Revisioning Society and Culture: Classic Articles from "The Journal for Anthroposophy"
$ 15.00 USD
Throughout his life, Rudolf Steiner stressed repeatedly that the most crucial task facing the modern human being is that of transforming our dominant ways of knowing the world. This emphasis is the red thread that runs through and connects all of Steiner’s writings, lectures, artistic work, and practical endeavors. Steiner spoke of this transformation of knowing as developing the capacity to obtain genuine knowledge of the spirit. He spelled out in great detail what this entailed and its concrete implications for all of life. The articles in this issue of the journal point, each in its own way and with respect.
Everything depends, however, on the development of qualitative, spiritual capacities of knowing. In the words of Rudolf Steiner, which Virginia Sease quotes: "To find living ideas, living concepts, living viewpoints, living feelings, not dead theories—that is the task of this age." That also may be one way of describing the crucial task of the cultural sphere in Steiner’s conception of the threefold social order. It is the primary function of the cultural sphere to provide the living knowledge of meaning, value, purpose, and qualities that can guide and set a context for the humane functioning of the political and economic spheres. The threefold social order in this sense is especially relevant to America’s influence, for both good and ill, in today’s world, and has special relevance to this article on America. Steiner warned after World War I: "The Anglo-American world may gain world dominion; but without the threefold social order it will, through this dominion, pour out cultural death and cultural illness over the whole earth."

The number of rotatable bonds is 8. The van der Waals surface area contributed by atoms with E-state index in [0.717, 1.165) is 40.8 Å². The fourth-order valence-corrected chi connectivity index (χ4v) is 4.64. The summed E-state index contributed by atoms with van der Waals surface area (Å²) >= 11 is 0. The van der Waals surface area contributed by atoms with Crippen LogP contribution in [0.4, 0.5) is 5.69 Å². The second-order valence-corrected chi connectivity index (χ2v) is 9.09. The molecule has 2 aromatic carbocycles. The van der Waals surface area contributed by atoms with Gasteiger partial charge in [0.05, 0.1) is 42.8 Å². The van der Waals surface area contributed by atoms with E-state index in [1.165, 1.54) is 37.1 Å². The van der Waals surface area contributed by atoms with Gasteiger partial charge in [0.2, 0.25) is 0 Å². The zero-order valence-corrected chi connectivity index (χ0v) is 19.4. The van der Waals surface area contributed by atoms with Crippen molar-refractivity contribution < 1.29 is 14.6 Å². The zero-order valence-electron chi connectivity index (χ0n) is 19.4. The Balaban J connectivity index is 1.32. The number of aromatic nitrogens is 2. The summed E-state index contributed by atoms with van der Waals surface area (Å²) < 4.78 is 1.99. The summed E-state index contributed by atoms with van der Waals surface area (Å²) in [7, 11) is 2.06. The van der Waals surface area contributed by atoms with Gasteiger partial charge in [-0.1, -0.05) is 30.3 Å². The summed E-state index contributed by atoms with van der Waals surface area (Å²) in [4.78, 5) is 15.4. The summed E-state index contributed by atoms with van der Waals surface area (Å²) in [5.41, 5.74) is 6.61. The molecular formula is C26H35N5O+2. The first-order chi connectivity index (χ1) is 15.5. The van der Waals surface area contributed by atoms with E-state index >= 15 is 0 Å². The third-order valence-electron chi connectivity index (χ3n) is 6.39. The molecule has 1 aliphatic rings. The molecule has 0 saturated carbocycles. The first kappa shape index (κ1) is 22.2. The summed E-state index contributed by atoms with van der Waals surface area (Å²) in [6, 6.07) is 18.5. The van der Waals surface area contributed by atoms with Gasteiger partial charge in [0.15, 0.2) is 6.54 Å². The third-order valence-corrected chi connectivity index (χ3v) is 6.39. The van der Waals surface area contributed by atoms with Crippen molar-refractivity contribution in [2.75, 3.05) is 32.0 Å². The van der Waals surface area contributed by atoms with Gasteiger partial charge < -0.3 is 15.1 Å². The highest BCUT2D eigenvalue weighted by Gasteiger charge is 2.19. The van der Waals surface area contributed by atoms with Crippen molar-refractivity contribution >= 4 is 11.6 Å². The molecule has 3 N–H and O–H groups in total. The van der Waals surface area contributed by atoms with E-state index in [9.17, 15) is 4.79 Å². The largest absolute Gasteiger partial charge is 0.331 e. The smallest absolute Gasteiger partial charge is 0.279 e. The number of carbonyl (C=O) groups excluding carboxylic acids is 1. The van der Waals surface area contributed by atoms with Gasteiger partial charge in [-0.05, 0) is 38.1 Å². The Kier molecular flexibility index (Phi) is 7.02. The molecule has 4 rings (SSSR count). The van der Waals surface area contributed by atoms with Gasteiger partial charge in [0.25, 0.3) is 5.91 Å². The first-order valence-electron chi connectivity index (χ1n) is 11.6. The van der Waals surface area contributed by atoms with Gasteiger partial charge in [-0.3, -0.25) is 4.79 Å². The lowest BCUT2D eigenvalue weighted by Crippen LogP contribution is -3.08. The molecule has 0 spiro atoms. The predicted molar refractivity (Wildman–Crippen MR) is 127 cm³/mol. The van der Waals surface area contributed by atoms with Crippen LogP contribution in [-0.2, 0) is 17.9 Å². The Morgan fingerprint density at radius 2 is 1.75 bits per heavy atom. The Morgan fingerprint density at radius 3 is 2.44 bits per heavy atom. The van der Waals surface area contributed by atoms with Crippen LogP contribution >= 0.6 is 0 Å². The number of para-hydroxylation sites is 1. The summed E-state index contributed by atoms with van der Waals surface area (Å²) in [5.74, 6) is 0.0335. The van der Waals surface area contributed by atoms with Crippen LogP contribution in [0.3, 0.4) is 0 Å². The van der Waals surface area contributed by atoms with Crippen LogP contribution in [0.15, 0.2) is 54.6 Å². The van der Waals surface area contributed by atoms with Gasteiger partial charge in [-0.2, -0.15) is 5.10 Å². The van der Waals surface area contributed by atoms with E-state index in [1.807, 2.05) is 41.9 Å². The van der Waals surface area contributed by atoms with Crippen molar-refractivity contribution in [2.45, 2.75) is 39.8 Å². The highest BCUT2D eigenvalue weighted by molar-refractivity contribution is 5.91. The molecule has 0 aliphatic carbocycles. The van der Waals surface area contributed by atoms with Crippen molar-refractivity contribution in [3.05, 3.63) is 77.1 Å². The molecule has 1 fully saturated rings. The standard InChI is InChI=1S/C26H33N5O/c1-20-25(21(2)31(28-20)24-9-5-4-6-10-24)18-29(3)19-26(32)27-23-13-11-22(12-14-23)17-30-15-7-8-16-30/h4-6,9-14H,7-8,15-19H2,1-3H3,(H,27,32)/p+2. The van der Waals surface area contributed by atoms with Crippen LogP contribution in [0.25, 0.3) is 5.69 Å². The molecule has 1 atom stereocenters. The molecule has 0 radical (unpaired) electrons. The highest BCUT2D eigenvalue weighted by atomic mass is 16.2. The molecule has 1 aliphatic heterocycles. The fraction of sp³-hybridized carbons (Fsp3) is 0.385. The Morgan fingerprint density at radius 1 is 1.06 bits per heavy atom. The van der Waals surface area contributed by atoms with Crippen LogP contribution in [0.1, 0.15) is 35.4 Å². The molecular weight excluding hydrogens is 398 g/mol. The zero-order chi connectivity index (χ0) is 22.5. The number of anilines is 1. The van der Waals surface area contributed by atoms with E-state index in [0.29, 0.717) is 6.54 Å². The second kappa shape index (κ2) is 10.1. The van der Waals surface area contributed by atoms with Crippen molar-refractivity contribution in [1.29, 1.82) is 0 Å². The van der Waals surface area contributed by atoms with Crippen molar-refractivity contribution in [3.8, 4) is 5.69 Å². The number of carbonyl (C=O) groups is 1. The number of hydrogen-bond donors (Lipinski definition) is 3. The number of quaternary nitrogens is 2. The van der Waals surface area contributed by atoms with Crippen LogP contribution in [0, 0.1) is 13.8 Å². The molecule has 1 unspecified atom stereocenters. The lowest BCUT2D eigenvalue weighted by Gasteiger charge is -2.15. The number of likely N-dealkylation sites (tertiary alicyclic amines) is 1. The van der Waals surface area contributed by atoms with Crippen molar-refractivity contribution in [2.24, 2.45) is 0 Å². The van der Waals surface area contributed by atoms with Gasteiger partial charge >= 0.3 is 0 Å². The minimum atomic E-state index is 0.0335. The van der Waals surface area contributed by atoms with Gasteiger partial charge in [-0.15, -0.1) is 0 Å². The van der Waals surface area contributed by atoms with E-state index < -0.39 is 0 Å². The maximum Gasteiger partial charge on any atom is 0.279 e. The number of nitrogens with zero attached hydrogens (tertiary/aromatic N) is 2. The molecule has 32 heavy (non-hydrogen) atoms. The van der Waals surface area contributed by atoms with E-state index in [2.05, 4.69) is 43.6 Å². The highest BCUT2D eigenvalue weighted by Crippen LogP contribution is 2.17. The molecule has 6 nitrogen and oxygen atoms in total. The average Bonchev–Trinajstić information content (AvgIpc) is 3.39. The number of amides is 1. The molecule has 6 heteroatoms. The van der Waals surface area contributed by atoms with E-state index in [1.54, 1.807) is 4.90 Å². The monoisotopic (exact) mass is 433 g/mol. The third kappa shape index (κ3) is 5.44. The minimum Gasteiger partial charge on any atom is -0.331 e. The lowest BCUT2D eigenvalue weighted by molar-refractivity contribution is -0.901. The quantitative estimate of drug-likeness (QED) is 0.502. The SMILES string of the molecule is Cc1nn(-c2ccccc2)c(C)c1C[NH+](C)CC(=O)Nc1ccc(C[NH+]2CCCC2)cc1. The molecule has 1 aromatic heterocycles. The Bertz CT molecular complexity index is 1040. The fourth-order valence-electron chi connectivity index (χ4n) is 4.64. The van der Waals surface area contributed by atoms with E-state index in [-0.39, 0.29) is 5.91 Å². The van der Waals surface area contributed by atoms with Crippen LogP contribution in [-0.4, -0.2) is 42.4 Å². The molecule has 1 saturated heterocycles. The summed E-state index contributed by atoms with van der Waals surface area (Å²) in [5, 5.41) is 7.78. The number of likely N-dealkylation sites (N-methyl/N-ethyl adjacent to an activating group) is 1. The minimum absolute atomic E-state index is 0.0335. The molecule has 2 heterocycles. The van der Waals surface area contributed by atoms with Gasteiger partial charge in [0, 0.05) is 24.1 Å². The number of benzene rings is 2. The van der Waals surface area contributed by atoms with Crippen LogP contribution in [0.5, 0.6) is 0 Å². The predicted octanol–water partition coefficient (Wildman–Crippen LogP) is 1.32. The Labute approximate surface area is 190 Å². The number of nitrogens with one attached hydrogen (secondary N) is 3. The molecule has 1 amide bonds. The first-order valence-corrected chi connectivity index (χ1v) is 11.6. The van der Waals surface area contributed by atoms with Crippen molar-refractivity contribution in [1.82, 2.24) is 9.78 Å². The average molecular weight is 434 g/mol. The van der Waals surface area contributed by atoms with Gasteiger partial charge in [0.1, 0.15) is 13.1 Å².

For those today who are convinced, and have weighty reasons for so thinking, that the Doubles have come overwhelmingly to the fore in present day America, Virginia Sease also reminds us of the particular spiritual realities with which we may still work in the hope that, in Abraham Lincoln’s words, “the better angels of our nature” may yet prevail.
The articles in this volume are:
“Michael – Spirit of the Times” by Georg Kühlwind
“Toward Meeting Evil With Consciousness” by Adeline Bianchi
“Joseph Beuys: The Protest Against Materialism’s Deformed Image of Man” by Dieter Rudloff
“The Survival of Architecture” by Rex Raab
“The Spiritual Heart of Service: Self-Development and the Thinking Heart” by Cornelius Pietzner
“Working Together as an Aspect of Inner Development” by Christopher Schaefer
“The Ideas That Destroyed Russia and the Ideas That Can Rebuild” by Clopper Almon
“From Consumer to Producer in the Spiritual Sphere” by Herbert Witzenman
“Choosing America as a Place for Incarnation or Immigration in the 20th Century” by Virgina Sease